In a country where uniformed men outnumber civilians, the Peace Corps of Nigeria is one group that might not be defined without mentioning words like chaos, conflicts and directionless. Inasmuch as it bears the name Peace Corps, the group has not enjoyed peaceful existence since it was founded. Having being in operation for more than a decade, the government has refused to recognize them as a legal paramilitary organization in the country. Want to know more? Here are five details for you.
1. It was founded in the military era
Peace Corps of Nigeria is not a baby name in Nigeria. It has been in existence since 1998, and has been operating solo and hoping against hope to be among the recognized paramilitary groups in Nigeria just like the Police and the Civil Defense Corps. The group has answered so many names before it settled to its current name.
According to the founder, Amb. (Dr) Dickson A. O. Akoh the reason for establishing the institution is to connect with youths, offering peaceful education and conflict resolution to the general public, political education and nation building. The group boasts of over 113,000 regular officers and volunteers in the 36 states of the country and the FCT. Twenty years after it was founded, the group is still dangling on the ropes of relevance in the public sphere.
2. The group was once suspended in 2003
The Peace Corps of Nigeria faced a total shutdown by the Department of Security Service (DSS). It was a nationwide shutdown and it only resumed its operation again in 2007. However, the group has an ongoing lawsuit against the DSS which has permeated for a very long time.
Recall, too, that in 2013, the police regarded the Peace Corps of Nigeria as an illegal group parading security outfits in the country. And also, other government bodies like the Independent Electoral Commission, Ministry of Interior and the Federal Ministry of Health feel that the body should be totally scrapped.
3. There bill seeking to be passed into law was rejected by the President
In January 2018, the President Buhari after keeping the nation ib suspense for weeks refused to sign the bill that would have established the institution as a governmental body. It was a sad day for the group because the confidence they built towards the day the bill would have been passed into law was sky high. However, the President gave reasons why he feels the bill can’t be passed into law at the moment. Here are excerpts of his letter to NASS revealing his reason.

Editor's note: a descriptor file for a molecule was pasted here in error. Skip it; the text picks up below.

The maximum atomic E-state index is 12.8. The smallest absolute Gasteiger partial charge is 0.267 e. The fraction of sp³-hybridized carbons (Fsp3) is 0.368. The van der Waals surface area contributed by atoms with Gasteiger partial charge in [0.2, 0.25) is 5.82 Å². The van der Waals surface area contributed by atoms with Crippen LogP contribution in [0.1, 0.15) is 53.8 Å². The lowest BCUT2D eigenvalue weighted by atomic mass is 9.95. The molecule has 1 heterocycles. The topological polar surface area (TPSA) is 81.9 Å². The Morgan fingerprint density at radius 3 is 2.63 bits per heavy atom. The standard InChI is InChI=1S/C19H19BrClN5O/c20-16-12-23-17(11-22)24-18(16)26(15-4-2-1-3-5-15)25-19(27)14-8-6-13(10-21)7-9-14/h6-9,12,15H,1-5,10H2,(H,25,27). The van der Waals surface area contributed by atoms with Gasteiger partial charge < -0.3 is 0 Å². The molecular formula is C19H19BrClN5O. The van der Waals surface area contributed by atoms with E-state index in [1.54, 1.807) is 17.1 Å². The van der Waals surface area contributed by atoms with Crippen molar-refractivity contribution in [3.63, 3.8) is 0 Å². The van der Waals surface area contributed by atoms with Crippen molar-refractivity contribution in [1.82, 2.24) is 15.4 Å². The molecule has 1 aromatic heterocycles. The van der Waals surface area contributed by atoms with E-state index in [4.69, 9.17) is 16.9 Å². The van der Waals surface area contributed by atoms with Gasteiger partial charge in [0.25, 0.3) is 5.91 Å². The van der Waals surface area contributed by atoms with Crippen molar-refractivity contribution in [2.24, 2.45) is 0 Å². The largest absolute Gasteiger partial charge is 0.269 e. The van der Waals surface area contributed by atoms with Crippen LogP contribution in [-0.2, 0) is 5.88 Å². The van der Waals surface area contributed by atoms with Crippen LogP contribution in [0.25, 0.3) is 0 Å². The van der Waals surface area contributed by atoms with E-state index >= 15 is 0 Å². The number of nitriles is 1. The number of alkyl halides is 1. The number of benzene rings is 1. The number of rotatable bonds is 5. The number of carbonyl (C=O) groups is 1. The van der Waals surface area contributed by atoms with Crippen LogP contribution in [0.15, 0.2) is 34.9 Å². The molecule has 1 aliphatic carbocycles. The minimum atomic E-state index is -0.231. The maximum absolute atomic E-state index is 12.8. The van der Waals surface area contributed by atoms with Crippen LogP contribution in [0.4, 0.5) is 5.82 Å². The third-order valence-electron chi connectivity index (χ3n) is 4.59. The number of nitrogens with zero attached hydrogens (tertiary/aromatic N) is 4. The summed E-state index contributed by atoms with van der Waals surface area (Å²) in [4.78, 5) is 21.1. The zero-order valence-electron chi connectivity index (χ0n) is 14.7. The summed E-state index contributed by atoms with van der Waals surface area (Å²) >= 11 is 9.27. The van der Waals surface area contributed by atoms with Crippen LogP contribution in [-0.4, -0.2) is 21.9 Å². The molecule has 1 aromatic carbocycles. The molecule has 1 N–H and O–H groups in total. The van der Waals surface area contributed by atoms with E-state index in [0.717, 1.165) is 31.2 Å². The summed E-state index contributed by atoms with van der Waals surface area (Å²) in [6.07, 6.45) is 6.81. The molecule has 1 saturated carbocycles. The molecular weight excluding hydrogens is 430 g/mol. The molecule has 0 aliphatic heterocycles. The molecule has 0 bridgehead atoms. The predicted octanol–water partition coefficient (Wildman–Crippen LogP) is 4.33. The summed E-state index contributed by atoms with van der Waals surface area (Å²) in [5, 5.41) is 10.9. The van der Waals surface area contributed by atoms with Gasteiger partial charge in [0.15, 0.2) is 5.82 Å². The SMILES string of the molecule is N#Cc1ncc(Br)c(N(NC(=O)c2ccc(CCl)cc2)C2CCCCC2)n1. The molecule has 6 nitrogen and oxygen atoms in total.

“Specifically, reasons for the decision to decline assent to this bill include among others:
“a. Security concerns regarding the proposed Nigerian Peace Corps being authorized to undertake activities currently being performed by extant security and law enforcement agencies; and
“b. Financial implications of funding the establishment and operations of the proposed Nigerian Peace Corps, given the scarce financial resources may pose serious challenges to the government.
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This is in spite the fact that majority of the National Assembly supported the bill.
Some of the objectives being highlighted by the group are already being carried out by the Civil Defense and the Police. Despite the fact the President didn’t assent the bill, the group is not fizzled out as they claim a standing court ruling legitimizes them.
4. There is a strong perception that the group is owned by a cabal
Quite a number of Nigerians are of the perception that the Peace Corps pressure group is being owned and financed by a top person in the governmental food-chain. The group has faced multiple attacks that would have warranted its total shutdown yet they still rise like dust to begin operation. Just like the SARS epidemic that Nigerians fear on a daily, many believe that if its true that the group is being owned and financed by top people in power, they will squander government coffers, intimidate Nigerians and, above all, they will not be accountable to Nigerians. Looking at events, the group is already enjoying good rapport with most members of government officials. During its 18th anniversary, its received in attendance senators, house of representative members and some ministers.
5. They are already facing corruption charges
After the President refused to sign the bill seeking to recognize the body as a legal paramilitary in the country, their leader Amb. (Dr) Dickson A. O. Akoh played a guest on NTA News where he faced a lot of questions from curious Nigerians concerning corruption rumours surrounding the institution. One caller alleged that the body has been swindling participants or its members of a large sum of money in the name of uniforms, lodging fees etc. Amb. Akoh denied the rumours as many callers insistently shared disappointing views about the body. Would it be good for the government to recognize this body in order to curb most disasters Nigerians face on a daily like the herdsmen attack especially? Many have no clue.